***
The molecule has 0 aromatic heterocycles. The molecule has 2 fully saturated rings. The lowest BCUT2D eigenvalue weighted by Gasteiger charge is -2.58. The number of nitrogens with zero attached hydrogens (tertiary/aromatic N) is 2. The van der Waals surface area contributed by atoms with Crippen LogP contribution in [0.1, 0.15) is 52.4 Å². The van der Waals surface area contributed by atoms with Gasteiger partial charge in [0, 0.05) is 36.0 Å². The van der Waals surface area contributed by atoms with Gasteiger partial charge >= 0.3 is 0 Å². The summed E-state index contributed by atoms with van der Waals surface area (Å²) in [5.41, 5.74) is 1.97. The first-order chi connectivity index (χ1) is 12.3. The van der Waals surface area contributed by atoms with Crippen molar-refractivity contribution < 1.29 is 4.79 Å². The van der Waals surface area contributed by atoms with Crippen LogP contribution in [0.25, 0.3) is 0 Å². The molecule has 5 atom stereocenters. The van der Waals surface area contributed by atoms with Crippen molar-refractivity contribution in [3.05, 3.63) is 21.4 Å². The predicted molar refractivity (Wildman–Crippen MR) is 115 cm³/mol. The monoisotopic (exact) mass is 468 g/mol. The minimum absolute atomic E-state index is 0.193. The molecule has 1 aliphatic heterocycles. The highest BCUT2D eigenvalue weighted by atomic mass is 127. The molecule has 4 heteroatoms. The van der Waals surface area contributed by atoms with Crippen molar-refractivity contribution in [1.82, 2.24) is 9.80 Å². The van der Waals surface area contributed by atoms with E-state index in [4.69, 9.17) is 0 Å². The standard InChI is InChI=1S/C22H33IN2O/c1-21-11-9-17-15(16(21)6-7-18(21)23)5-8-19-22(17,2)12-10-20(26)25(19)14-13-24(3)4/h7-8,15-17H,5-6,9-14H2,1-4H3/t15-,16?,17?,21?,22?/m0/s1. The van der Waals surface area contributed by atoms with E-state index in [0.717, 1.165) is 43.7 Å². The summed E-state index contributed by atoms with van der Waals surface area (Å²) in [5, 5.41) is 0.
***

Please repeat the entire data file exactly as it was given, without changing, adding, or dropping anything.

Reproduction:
The molecule has 0 aromatic heterocycles. The molecule has 2 fully saturated rings. The lowest BCUT2D eigenvalue weighted by Gasteiger charge is -2.58. The number of nitrogens with zero attached hydrogens (tertiary/aromatic N) is 2. The van der Waals surface area contributed by atoms with Crippen LogP contribution in [0.1, 0.15) is 52.4 Å². The van der Waals surface area contributed by atoms with Gasteiger partial charge in [0, 0.05) is 36.0 Å². The van der Waals surface area contributed by atoms with Gasteiger partial charge >= 0.3 is 0 Å². The summed E-state index contributed by atoms with van der Waals surface area (Å²) in [5.41, 5.74) is 1.97. The first-order chi connectivity index (χ1) is 12.3. The van der Waals surface area contributed by atoms with Crippen molar-refractivity contribution < 1.29 is 4.79 Å². The van der Waals surface area contributed by atoms with Crippen LogP contribution in [0.25, 0.3) is 0 Å². The molecule has 5 atom stereocenters. The van der Waals surface area contributed by atoms with Crippen molar-refractivity contribution in [3.05, 3.63) is 21.4 Å². The predicted molar refractivity (Wildman–Crippen MR) is 115 cm³/mol. The monoisotopic (exact) mass is 468 g/mol. The minimum absolute atomic E-state index is 0.193. The molecule has 1 aliphatic heterocycles. The highest BCUT2D eigenvalue weighted by atomic mass is 127. The molecule has 4 heteroatoms. The van der Waals surface area contributed by atoms with Crippen molar-refractivity contribution in [1.82, 2.24) is 9.80 Å². The van der Waals surface area contributed by atoms with E-state index in [4.69, 9.17) is 0 Å². The standard InChI is InChI=1S/C22H33IN2O/c1-21-11-9-17-15(16(21)6-7-18(21)23)5-8-19-22(17,2)12-10-20(26)25(19)14-13-24(3)4/h7-8,15-17H,5-6,9-14H2,1-4H3/t15-,16?,17?,21?,22?/m0/s1. The van der Waals surface area contributed by atoms with E-state index in [0.717, 1.165) is 43.7 Å². The summed E-state index contributed by atoms with van der Waals surface area (Å²) in [5, 5.41) is 0.